In Part III, we fully encounter Castranova the Visionary and he is very different from Castronova the Economist. Where the latter would delight us with vivid and insightful analyses of the mechanics of virtual world creation and operation, Castranova the Visionary delves into postmodern language and imagination in an attempt to convince us that a great future is in store as humanity migrates into increasingly life-like and complex synthetic worlds. Some disturbing scenarios are also provided, but the main focus of his vision is on the opportunities for a safe, tolerant, and entertaining existence that will shield us from the disease and destruction of the real world. Why would people seek this existence? Simply put, because the real world is boring and dangerous, and because new technology will make it possible. He serves us a vision of massive computing power in the hands of the individual, Moore's Law ad infinitum, but no discussion of how the billions of people that currently have no computer, let alone broadband Internet access, can become part of this. In many ways, Castranova sounds very similar to the digital idealists and visionaries of decades past that promised us freedom and prosperity through the use of modern information and communication technology (see Toffler, 1981; Negroponte, 1995; Cairncross, 1997). Their visions have yet to materialize, and chances are that Castranova will end up in the same camp.
Towards the end of the book, he finally takes a slightly different swing at his vision: "If the synthetic world is becoming more popular, because it has some things that are missing on Earth, attention should be paid to making the Earth better" (278). However, no more is said about the matter. No conclusion is made that perhaps the escape into synthetic worlds should be read as an indictment of current human practices that pushes us to seek alternative realities, that perhaps the place to make the world better is actually the place where we give birth, breathe, eat, bleed, and die, not in some computer generated space that is essentially created as a new form of entertainment.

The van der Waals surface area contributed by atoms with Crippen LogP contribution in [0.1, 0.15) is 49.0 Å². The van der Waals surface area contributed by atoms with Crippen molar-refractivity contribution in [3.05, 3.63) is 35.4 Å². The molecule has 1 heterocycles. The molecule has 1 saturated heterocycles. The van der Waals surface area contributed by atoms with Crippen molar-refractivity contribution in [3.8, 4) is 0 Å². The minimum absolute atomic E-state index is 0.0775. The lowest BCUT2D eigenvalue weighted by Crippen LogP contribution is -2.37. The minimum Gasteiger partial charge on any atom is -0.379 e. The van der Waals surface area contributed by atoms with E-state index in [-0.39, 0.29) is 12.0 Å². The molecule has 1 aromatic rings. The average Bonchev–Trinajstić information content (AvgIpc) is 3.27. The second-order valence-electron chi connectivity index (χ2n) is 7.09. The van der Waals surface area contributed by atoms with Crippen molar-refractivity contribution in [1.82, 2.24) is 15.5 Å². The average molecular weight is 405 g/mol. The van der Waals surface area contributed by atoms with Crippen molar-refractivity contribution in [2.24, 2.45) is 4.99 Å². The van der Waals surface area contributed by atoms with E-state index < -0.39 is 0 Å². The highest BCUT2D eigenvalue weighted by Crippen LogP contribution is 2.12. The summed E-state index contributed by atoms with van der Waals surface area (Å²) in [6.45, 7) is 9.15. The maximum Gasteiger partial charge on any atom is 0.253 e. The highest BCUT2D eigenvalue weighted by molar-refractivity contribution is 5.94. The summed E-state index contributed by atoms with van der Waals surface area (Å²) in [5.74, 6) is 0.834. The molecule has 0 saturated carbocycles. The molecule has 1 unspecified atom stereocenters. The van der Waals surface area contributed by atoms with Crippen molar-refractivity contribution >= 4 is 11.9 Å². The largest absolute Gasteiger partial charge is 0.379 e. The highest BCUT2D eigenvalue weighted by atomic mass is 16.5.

Castronova's journey through synthetic worlds takes us through strands of thinking borrowing from psychology, sociology, philosophy, and of course economics. Since Castronova only claims thorough knowledge of the latter, his ideas often sound a bit forced and awkward when delving into the other disciplines. However, there are still some very interesting insights on display, which reflect the fact that he must have spent considerable time pondering the problems and possibilities of synthetic and real worlds that span from physical conflict to spirituality. If he could only have stayed in the descriptive mode that he so clearly masters, and avoided the role of visionary where so many have failed before.
Cairncross, F. (1997). The death of distance: How the communications revolution will change our lives. Boston: Harvard Business School Press.
Carless, S. (2006). "Blizzard re-evaluating World Of WarCraft Chinese partner." Gamasutra, April 14. Retrieved April 18, 2006, from http://www.gamasutra.com/php-bin/news_index.php?story=8918
Negroponte, N. (1995). Being digital. London: Hodder and Stoughton.
Toffler, A. (1981). The third wave. New York: Bantam Books.
Leif Schumacher is a Ph.D. Candidate in Communication at Carleton University, Ottawa, Canada. His current research is primarily focused on the political economy of the Canadian interactive games industry, but he is also interested in the global video games industry, and the definition and classification of cultural industries. <firstname.lastname@example.org>